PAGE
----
Medication changes are not always documented properly in physician notes or the electronic medical record

Research Activities, January 2010, No. 353

Physicians are accustomed to documenting patient care facts in their narrative notes, including medication changes. With the growth in electronic medical record (EMR) systems, however, more of this information is being entered into structured data fields. A new study finds that information on drug changes isn't always recorded in both places. Researchers looked at the documentation of medication intensification for high blood pressure in 5,634 patients with diabetes. Both physician notes (narrative) and EMR records (structured) were examined to see if physicians documented the start of a new antihypertensive medication or an increase in the dose of an existing medication.

A total of 18,185 medication changes were identified during the study period from 2000 to 2005. Physicians documented less than a third (30.9 percent) of these changes in both the narrative physician notes and the structured EMR data entry fields. However, the probability of a medication intensification being documented in both records increased 11 percent for each study year. This reflected the level of comfort experienced by physicians as they became more acquainted with the EMR system. Older physicians were less likely to document medication changes in both records, with the probability declining by 19 percent for each decade of provider age.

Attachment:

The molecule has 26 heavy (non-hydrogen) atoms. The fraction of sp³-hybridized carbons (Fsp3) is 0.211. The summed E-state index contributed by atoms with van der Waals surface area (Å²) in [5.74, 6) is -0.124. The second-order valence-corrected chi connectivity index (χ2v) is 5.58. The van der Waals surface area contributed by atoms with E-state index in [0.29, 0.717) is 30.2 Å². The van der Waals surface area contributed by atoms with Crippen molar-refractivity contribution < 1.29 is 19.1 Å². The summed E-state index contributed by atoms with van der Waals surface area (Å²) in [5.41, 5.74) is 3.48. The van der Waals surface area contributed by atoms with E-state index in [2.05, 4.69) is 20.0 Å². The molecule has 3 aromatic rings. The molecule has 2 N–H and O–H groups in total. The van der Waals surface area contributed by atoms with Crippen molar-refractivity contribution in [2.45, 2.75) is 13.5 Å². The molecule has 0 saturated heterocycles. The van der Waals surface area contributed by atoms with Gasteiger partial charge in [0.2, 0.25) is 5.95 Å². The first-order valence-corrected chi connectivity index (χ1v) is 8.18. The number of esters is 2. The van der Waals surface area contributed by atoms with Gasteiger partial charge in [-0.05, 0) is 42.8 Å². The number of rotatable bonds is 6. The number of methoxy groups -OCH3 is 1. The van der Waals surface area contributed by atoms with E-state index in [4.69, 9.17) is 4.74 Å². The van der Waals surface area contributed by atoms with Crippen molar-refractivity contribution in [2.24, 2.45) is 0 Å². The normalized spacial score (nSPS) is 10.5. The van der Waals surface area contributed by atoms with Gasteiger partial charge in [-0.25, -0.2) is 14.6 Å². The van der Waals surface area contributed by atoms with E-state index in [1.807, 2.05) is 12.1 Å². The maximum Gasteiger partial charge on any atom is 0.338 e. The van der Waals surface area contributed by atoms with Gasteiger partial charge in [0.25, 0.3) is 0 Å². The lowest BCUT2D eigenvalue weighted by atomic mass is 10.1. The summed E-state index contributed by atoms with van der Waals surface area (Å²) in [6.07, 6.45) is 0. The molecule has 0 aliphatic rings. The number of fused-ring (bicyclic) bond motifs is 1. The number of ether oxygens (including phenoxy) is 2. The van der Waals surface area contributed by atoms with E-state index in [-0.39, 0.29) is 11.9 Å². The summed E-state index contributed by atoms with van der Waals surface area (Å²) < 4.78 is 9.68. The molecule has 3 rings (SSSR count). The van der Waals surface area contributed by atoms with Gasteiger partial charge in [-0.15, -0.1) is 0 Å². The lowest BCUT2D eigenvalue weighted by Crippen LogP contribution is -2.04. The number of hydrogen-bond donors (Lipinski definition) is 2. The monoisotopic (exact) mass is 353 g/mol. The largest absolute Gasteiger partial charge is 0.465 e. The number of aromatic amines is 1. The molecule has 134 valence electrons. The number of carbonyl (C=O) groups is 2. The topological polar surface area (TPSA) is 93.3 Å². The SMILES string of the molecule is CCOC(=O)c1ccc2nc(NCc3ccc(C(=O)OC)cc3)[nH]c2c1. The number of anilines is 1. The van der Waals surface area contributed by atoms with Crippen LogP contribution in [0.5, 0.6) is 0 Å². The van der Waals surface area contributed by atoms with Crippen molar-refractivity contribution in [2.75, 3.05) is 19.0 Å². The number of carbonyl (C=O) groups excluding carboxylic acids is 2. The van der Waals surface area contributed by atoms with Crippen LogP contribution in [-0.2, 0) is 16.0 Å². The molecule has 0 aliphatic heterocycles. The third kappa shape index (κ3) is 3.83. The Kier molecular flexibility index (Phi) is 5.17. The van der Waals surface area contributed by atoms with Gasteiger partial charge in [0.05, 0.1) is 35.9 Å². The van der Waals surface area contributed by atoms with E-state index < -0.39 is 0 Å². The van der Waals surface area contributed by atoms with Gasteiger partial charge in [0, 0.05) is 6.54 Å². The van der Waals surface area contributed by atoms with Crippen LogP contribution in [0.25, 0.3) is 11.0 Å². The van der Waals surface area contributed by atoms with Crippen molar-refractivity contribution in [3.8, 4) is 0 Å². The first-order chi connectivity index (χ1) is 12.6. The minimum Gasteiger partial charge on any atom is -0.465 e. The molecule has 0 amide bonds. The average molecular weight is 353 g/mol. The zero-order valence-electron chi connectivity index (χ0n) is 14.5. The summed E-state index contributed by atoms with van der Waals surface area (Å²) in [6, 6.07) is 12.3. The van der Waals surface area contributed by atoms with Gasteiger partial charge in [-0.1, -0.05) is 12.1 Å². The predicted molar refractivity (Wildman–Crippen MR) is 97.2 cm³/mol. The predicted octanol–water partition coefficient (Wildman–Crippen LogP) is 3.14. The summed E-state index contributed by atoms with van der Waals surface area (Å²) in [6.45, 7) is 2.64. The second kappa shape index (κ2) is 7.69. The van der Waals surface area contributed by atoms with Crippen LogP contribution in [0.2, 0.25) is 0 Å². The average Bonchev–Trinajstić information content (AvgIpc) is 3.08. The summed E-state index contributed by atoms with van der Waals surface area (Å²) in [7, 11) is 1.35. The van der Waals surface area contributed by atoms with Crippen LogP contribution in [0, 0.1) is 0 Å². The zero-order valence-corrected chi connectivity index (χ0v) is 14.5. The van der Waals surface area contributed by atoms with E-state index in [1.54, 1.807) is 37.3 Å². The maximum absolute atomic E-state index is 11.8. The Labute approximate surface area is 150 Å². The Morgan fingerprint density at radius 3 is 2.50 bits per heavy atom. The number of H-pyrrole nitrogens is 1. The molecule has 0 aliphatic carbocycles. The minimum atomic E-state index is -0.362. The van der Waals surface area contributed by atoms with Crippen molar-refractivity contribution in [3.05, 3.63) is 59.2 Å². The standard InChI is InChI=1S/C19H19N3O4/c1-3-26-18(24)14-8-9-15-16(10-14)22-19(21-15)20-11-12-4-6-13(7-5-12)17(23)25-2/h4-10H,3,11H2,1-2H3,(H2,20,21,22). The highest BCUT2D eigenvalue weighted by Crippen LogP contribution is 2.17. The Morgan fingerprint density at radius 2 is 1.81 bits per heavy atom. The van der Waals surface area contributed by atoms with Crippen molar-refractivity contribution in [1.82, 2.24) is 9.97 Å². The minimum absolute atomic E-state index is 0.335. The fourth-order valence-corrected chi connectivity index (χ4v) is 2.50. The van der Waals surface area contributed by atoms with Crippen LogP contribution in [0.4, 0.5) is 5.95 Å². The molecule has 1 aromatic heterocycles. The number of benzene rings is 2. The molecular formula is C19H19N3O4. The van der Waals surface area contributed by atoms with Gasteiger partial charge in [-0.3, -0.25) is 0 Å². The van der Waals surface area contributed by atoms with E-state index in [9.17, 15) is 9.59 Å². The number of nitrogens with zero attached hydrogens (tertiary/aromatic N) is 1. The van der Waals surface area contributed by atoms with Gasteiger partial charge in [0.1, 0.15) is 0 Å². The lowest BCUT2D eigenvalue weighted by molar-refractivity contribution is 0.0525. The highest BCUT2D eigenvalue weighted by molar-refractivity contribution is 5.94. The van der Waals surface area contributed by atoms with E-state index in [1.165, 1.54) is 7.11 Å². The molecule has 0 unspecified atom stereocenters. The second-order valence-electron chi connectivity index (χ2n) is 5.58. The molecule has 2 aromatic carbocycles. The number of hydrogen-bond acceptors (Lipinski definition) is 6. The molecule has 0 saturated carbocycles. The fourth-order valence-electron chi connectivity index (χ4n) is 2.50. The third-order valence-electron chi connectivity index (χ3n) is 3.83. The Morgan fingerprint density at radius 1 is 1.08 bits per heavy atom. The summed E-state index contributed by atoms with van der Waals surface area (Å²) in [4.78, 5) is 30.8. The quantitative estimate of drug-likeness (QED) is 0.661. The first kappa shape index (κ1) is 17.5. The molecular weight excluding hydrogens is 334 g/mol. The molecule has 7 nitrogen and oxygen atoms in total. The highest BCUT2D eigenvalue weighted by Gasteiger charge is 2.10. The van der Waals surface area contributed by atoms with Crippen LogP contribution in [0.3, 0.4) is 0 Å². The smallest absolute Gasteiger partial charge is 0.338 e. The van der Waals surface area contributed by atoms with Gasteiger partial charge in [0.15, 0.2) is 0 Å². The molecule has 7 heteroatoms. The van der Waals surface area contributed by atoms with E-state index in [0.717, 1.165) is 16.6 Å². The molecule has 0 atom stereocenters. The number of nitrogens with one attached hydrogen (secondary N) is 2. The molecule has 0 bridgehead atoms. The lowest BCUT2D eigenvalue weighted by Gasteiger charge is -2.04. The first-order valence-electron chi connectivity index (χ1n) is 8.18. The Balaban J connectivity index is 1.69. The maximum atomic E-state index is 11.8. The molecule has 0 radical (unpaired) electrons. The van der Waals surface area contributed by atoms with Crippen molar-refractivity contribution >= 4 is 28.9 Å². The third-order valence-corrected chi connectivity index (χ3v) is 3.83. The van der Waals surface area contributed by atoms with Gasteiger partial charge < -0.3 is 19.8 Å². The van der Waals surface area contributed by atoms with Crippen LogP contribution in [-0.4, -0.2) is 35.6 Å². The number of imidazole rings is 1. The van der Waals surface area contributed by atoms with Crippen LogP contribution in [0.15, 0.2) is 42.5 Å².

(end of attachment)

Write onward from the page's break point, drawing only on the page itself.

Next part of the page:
The researchers also uncovered a relationship between documentation of medication intensification and improvement in blood pressure readings. An increase of one medication intensification per month documented in either narrative or structured formats was associated with a 5-8 mm Hg decrease in systolic and a 1.5-4 mm Hg decrease in diastolic blood pressure. The study was supported in part by the Agency for Healthcare Research and Quality (HS17030).

See "Comparison of information content of structured and narrative text data sources on the example of medication intensification," by Alexander Turchin, M.D., Maria Shubina, D.Sc., Eugene Breydo, Ph.D. and others, in the May/June 2009 Journal of the American Medical Informatics Association 16(3), pp. 362-370.

Current as of January 2010
Internet Citation: Medication changes are not always documented properly in physician notes or the electronic medical record: Research Activities, January 2010, No. 353. January 2010. Agency for Healthcare Research and Quality, Rockville, MD. http://archive.ahrq.gov/news/newsletters/research-activities/jan10/0110RA7.html